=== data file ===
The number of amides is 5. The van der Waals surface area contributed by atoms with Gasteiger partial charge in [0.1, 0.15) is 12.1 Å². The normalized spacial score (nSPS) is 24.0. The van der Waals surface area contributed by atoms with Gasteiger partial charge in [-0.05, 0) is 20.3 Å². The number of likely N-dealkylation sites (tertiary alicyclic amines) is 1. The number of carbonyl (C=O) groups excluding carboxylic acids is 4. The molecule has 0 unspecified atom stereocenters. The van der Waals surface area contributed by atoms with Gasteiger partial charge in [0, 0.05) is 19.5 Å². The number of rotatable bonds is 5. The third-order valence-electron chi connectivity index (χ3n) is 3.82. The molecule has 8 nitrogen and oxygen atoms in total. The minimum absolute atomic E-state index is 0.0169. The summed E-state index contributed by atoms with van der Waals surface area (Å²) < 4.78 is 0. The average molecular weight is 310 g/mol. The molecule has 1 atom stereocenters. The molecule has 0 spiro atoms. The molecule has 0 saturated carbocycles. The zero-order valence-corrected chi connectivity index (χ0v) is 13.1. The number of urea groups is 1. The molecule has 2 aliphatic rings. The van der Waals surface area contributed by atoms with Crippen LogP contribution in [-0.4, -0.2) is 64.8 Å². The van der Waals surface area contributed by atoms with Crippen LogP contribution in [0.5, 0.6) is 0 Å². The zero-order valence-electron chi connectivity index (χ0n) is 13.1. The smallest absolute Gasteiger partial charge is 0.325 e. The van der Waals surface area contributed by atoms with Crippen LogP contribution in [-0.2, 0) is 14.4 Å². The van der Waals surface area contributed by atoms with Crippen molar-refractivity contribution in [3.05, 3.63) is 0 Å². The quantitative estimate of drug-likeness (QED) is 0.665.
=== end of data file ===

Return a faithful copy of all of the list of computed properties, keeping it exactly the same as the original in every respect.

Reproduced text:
The number of amides is 5. The van der Waals surface area contributed by atoms with Gasteiger partial charge in [0.1, 0.15) is 12.1 Å². The normalized spacial score (nSPS) is 24.0. The van der Waals surface area contributed by atoms with Gasteiger partial charge in [-0.05, 0) is 20.3 Å². The number of likely N-dealkylation sites (tertiary alicyclic amines) is 1. The number of carbonyl (C=O) groups excluding carboxylic acids is 4. The molecule has 0 unspecified atom stereocenters. The van der Waals surface area contributed by atoms with Gasteiger partial charge in [0, 0.05) is 19.5 Å². The number of rotatable bonds is 5. The third-order valence-electron chi connectivity index (χ3n) is 3.82. The molecule has 8 nitrogen and oxygen atoms in total. The minimum absolute atomic E-state index is 0.0169. The summed E-state index contributed by atoms with van der Waals surface area (Å²) < 4.78 is 0. The average molecular weight is 310 g/mol. The molecule has 1 atom stereocenters. The molecule has 0 spiro atoms. The molecule has 0 saturated carbocycles. The zero-order valence-corrected chi connectivity index (χ0v) is 13.1. The number of urea groups is 1. The molecule has 2 aliphatic rings. The van der Waals surface area contributed by atoms with Crippen LogP contribution in [-0.4, -0.2) is 64.8 Å². The van der Waals surface area contributed by atoms with Crippen LogP contribution in [0.5, 0.6) is 0 Å². The zero-order valence-electron chi connectivity index (χ0n) is 13.1. The smallest absolute Gasteiger partial charge is 0.325 e. The van der Waals surface area contributed by atoms with Crippen LogP contribution in [-0.2, 0) is 14.4 Å². The van der Waals surface area contributed by atoms with Crippen molar-refractivity contribution in [3.05, 3.63) is 0 Å². The quantitative estimate of drug-likeness (QED) is 0.665.